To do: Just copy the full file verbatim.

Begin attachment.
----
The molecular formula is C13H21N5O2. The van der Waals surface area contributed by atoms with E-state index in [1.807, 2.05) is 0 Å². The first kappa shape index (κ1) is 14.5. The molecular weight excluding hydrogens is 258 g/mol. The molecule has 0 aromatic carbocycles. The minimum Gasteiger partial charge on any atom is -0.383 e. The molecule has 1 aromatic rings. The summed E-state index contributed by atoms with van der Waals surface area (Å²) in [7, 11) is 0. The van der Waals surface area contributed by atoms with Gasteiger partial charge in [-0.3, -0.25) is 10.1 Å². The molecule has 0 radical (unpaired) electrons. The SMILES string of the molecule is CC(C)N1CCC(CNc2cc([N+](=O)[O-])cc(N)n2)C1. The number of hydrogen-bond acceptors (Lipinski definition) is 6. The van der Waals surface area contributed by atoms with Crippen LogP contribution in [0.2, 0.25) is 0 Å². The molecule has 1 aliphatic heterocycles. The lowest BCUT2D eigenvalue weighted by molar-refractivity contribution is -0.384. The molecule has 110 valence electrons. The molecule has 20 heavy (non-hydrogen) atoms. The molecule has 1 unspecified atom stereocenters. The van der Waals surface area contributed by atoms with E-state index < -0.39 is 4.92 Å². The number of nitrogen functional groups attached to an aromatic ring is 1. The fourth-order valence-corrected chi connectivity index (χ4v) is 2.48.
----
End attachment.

The molecular formula is C13H21N5O2. The van der Waals surface area contributed by atoms with E-state index in [1.807, 2.05) is 0 Å². The first kappa shape index (κ1) is 14.5. The molecular weight excluding hydrogens is 258 g/mol. The molecule has 0 aromatic carbocycles. The minimum Gasteiger partial charge on any atom is -0.383 e. The molecule has 1 aromatic rings. The summed E-state index contributed by atoms with van der Waals surface area (Å²) in [7, 11) is 0. The van der Waals surface area contributed by atoms with Gasteiger partial charge in [-0.3, -0.25) is 10.1 Å². The molecule has 0 radical (unpaired) electrons. The SMILES string of the molecule is CC(C)N1CCC(CNc2cc([N+](=O)[O-])cc(N)n2)C1. The number of hydrogen-bond acceptors (Lipinski definition) is 6. The van der Waals surface area contributed by atoms with Crippen LogP contribution in [0.2, 0.25) is 0 Å². The molecule has 1 aliphatic heterocycles. The lowest BCUT2D eigenvalue weighted by molar-refractivity contribution is -0.384. The molecule has 110 valence electrons. The molecule has 20 heavy (non-hydrogen) atoms. The molecule has 1 unspecified atom stereocenters. The van der Waals surface area contributed by atoms with E-state index < -0.39 is 4.92 Å². The number of nitrogen functional groups attached to an aromatic ring is 1. The fourth-order valence-corrected chi connectivity index (χ4v) is 2.48.